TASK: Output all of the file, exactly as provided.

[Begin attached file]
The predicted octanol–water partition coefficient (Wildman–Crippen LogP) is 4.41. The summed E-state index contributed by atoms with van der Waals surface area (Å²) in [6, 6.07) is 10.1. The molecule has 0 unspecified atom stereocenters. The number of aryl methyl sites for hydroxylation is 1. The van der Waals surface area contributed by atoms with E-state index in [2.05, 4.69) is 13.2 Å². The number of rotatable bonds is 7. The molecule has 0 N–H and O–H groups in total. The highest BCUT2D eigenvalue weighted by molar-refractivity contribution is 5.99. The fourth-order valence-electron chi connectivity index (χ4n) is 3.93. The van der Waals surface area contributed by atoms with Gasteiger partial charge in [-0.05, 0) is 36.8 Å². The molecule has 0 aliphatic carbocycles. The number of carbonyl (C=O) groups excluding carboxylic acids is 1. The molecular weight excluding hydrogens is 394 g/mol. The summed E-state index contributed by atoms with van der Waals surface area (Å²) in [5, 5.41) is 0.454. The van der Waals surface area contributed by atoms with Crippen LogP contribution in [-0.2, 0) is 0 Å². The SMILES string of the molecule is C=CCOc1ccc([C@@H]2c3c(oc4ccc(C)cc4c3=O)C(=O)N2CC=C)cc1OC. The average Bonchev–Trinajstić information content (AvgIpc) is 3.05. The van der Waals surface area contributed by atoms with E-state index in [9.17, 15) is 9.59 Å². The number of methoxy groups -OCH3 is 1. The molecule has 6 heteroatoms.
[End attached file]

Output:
The predicted octanol–water partition coefficient (Wildman–Crippen LogP) is 4.41. The summed E-state index contributed by atoms with van der Waals surface area (Å²) in [6, 6.07) is 10.1. The molecule has 0 unspecified atom stereocenters. The number of aryl methyl sites for hydroxylation is 1. The van der Waals surface area contributed by atoms with E-state index in [2.05, 4.69) is 13.2 Å². The number of rotatable bonds is 7. The molecule has 0 N–H and O–H groups in total. The highest BCUT2D eigenvalue weighted by molar-refractivity contribution is 5.99. The fourth-order valence-electron chi connectivity index (χ4n) is 3.93. The van der Waals surface area contributed by atoms with Gasteiger partial charge in [-0.05, 0) is 36.8 Å². The molecule has 0 aliphatic carbocycles. The number of carbonyl (C=O) groups excluding carboxylic acids is 1. The molecular weight excluding hydrogens is 394 g/mol. The summed E-state index contributed by atoms with van der Waals surface area (Å²) in [5, 5.41) is 0.454. The van der Waals surface area contributed by atoms with Crippen LogP contribution in [-0.2, 0) is 0 Å². The SMILES string of the molecule is C=CCOc1ccc([C@@H]2c3c(oc4ccc(C)cc4c3=O)C(=O)N2CC=C)cc1OC. The average Bonchev–Trinajstić information content (AvgIpc) is 3.05. The van der Waals surface area contributed by atoms with E-state index in [9.17, 15) is 9.59 Å². The number of methoxy groups -OCH3 is 1. The molecule has 6 heteroatoms.